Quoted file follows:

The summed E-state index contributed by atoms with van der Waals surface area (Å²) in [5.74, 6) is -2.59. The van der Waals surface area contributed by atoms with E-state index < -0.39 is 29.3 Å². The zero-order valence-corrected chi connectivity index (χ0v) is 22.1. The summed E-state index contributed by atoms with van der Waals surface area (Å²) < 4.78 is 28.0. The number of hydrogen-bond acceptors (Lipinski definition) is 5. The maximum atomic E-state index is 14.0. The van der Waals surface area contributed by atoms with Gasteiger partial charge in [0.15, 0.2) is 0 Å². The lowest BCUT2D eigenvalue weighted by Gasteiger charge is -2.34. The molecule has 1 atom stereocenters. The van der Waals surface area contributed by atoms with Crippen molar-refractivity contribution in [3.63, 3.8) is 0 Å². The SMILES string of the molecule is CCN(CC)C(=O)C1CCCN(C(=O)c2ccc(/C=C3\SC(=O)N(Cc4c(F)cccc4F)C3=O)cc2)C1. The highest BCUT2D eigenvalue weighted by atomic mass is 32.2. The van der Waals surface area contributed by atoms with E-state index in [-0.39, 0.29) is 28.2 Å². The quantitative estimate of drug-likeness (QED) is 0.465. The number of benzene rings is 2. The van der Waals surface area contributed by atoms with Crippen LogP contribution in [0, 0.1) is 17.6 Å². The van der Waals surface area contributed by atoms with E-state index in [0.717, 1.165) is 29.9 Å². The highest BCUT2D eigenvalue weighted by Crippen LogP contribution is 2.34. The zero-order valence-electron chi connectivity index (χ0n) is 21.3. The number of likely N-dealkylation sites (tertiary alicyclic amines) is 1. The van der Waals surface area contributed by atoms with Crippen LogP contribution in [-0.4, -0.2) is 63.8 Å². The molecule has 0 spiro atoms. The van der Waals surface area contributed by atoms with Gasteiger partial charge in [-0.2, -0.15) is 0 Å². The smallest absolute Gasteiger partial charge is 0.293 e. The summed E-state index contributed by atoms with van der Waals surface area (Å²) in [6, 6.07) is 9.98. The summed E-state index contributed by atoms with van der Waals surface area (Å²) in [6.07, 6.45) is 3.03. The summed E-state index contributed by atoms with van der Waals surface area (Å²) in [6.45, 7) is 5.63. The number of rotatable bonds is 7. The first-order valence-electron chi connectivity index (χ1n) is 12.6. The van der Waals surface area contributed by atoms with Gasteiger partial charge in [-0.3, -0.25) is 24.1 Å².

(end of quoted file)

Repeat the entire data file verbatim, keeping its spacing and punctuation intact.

The summed E-state index contributed by atoms with van der Waals surface area (Å²) in [5.74, 6) is -2.59. The van der Waals surface area contributed by atoms with E-state index < -0.39 is 29.3 Å². The zero-order valence-corrected chi connectivity index (χ0v) is 22.1. The summed E-state index contributed by atoms with van der Waals surface area (Å²) < 4.78 is 28.0. The number of hydrogen-bond acceptors (Lipinski definition) is 5. The maximum atomic E-state index is 14.0. The van der Waals surface area contributed by atoms with Gasteiger partial charge in [0.15, 0.2) is 0 Å². The lowest BCUT2D eigenvalue weighted by Gasteiger charge is -2.34. The molecule has 1 atom stereocenters. The van der Waals surface area contributed by atoms with Crippen molar-refractivity contribution in [3.63, 3.8) is 0 Å². The SMILES string of the molecule is CCN(CC)C(=O)C1CCCN(C(=O)c2ccc(/C=C3\SC(=O)N(Cc4c(F)cccc4F)C3=O)cc2)C1. The highest BCUT2D eigenvalue weighted by atomic mass is 32.2. The van der Waals surface area contributed by atoms with E-state index in [-0.39, 0.29) is 28.2 Å². The quantitative estimate of drug-likeness (QED) is 0.465. The number of benzene rings is 2. The van der Waals surface area contributed by atoms with Crippen LogP contribution in [0, 0.1) is 17.6 Å². The van der Waals surface area contributed by atoms with E-state index in [0.717, 1.165) is 29.9 Å². The highest BCUT2D eigenvalue weighted by Crippen LogP contribution is 2.34. The zero-order valence-electron chi connectivity index (χ0n) is 21.3. The number of likely N-dealkylation sites (tertiary alicyclic amines) is 1. The van der Waals surface area contributed by atoms with Crippen LogP contribution in [-0.4, -0.2) is 63.8 Å². The molecule has 0 spiro atoms. The van der Waals surface area contributed by atoms with Gasteiger partial charge in [-0.2, -0.15) is 0 Å². The smallest absolute Gasteiger partial charge is 0.293 e. The summed E-state index contributed by atoms with van der Waals surface area (Å²) in [6, 6.07) is 9.98. The summed E-state index contributed by atoms with van der Waals surface area (Å²) in [6.07, 6.45) is 3.03. The summed E-state index contributed by atoms with van der Waals surface area (Å²) in [6.45, 7) is 5.63. The number of rotatable bonds is 7. The first-order valence-electron chi connectivity index (χ1n) is 12.6. The van der Waals surface area contributed by atoms with Gasteiger partial charge in [-0.3, -0.25) is 24.1 Å².